Author: Jasper Hagan

Review: The Favourite

Misleading trailers for difficult to advertise films are as old as trailers. The Favourite is the latest film to have that problem. Going by the trailer, it’s a laugh a minute slapstick period film with a much better cast than you’d expect. However, it’s not that. It’s much more. If it’s a comedy, it’s a pitch black one. It’s not without amusing scenes, but they come in the middle of a very dark character study of a trio of very broken people. Queen Anne of England (Olivia Coleman), one of the many troubled monarchs in England’s history, is falling...

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Review: Aquaman

Aquaman, the latest entry in the troubled DC comics universe, knows exactly what it is. It’s an over the top fantasy and adventure film full of wild locations, big action set pieces and comic book silliness. It’s a little light on depth (I could make a joke about the ocean there, but I won’t) but moves so quickly that it doesn’t matter. There’s nothing wrong with a bit of spectacle, if it’s at least spectacular, and Aquaman is. Following on, sort of, from Justice League (you didn’t watch it, that’s fine) Aquaman (Jason Momoa) is avoiding his Atlantean heritage...

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Set to be an Instant Classic: Widows hits the Cinemas

It’s always great to see a director stretch their legs and try something new. It doesn’t always work, but it’s good to see someone move out of their comfort zone. It’s slightly galling, though, when they turn out to be, if anything, even better. Such is the case of Widows. Steve McQueen, who made his name with art installations and films that resembled art installations, like ‘Shame’ and the Oscar Winning ’12 Years a Slave’ turns his hand to the heist genre. He not only does it well but produces one of the best films of the genre, on...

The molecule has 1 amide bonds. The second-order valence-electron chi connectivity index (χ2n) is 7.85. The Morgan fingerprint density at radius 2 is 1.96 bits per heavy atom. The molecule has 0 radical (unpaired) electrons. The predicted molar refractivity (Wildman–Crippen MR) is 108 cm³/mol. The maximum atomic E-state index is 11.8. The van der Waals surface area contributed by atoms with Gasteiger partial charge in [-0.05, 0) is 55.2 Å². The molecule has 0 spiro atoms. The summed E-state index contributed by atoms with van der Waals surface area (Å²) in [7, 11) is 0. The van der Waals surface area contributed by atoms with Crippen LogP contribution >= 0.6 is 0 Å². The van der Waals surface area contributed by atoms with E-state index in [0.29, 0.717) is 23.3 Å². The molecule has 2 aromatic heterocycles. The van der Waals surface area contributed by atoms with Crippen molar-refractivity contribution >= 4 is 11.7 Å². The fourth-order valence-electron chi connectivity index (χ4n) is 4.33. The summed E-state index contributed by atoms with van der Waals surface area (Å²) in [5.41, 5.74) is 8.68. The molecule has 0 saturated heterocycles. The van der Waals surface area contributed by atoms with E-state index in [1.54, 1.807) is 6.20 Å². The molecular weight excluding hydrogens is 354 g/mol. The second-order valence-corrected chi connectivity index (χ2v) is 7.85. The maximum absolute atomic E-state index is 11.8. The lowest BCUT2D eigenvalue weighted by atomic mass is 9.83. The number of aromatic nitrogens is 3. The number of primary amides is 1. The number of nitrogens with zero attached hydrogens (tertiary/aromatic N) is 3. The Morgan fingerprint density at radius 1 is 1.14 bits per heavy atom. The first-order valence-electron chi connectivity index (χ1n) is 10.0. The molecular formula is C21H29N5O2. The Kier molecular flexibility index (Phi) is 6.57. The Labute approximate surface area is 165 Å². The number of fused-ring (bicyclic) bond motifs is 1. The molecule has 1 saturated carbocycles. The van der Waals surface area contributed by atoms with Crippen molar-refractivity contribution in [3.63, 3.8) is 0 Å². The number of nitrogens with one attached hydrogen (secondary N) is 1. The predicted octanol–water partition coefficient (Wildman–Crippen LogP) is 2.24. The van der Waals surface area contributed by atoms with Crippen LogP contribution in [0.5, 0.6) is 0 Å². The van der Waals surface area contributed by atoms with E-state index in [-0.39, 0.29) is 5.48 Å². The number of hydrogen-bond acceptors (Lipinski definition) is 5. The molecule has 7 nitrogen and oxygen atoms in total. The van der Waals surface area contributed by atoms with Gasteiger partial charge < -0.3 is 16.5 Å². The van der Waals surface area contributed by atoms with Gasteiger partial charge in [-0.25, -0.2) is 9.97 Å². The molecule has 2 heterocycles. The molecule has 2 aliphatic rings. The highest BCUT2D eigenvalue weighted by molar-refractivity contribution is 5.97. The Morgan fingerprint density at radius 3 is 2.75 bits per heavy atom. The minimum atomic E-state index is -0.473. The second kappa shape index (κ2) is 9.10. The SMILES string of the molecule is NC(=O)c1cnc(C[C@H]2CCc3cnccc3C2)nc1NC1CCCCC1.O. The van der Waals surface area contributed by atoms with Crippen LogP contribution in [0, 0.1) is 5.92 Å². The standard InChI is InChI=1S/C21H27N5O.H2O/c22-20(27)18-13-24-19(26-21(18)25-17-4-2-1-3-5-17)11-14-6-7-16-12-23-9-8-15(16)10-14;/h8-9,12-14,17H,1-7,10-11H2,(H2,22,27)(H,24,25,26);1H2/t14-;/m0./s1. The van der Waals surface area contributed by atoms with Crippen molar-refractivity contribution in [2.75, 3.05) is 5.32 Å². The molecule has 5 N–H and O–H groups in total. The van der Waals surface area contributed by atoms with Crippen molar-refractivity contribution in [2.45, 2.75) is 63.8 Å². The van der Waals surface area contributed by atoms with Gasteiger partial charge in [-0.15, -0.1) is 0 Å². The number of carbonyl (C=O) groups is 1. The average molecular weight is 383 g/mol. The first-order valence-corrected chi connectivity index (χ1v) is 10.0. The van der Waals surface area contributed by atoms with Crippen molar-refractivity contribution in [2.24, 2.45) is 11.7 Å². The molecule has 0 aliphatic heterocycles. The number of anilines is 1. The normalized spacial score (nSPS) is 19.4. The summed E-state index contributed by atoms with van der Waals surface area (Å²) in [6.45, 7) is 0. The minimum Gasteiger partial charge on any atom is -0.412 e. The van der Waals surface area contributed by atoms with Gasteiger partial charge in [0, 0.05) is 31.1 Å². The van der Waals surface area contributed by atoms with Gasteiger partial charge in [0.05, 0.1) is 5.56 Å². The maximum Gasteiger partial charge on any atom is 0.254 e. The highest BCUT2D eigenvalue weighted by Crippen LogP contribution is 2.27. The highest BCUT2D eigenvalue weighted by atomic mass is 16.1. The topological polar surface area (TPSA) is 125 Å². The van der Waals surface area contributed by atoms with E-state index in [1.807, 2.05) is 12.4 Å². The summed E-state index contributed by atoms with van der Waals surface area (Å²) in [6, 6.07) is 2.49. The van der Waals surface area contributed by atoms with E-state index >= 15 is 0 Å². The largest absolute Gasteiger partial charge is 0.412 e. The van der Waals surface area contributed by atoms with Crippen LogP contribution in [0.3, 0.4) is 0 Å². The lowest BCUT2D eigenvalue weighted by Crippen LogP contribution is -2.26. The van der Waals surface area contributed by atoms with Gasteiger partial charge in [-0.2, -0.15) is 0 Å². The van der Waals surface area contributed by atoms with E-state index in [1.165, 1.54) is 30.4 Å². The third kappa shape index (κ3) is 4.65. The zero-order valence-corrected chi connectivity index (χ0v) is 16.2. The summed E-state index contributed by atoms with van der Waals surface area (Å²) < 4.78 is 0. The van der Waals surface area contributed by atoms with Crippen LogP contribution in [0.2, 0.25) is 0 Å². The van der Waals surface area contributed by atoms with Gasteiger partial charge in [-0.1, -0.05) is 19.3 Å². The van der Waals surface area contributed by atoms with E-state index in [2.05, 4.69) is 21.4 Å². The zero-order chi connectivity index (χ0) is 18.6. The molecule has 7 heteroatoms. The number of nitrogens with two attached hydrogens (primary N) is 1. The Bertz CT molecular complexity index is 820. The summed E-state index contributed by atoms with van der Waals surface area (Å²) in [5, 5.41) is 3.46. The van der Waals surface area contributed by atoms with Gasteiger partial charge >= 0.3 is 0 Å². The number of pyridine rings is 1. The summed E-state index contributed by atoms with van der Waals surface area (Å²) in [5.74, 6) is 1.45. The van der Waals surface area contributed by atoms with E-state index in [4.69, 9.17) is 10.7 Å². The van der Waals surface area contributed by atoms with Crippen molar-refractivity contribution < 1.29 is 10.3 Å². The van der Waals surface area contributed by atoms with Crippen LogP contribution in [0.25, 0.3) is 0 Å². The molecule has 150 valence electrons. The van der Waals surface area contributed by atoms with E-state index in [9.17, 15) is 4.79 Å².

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The NLA voyage of ‘Cook and the Pacific’

The trick to a good exhibition of art, history or indeed anything is not just in the choice of artefacts. There’s a real art to laying it out. It has to be done in a way that takes the visitor on a journey, that turns the collection into a story. While ‘Cook and the Pacific,’ currently on at the National Library of Australia, is expertly laid out, it manages to encapsulate a lot of what it does right in the entryway. You’re greeted by a selection of first nations representatives, greeting you in their native tongues, and shown a...

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Review: Beauty Rich and Rare

There’s a sharp divide between being a good historian and being able to communicate what you know to everyone, as any number of meticulously researched but utterly unreadable history books will tell you, if you can get through them. The National Library’s ‘Beauty Rich and Rare,’ a recent short film installation, condenses a complex story. It also gives a clear idea of its significance. It covers the work of Joseph Banks, a naturalist and botanist who accompanied James Cook (then a lieutenant) on his great journey around Brazil, New Zealand, Tahiti and eventually the Eastern coast of Australia. As...

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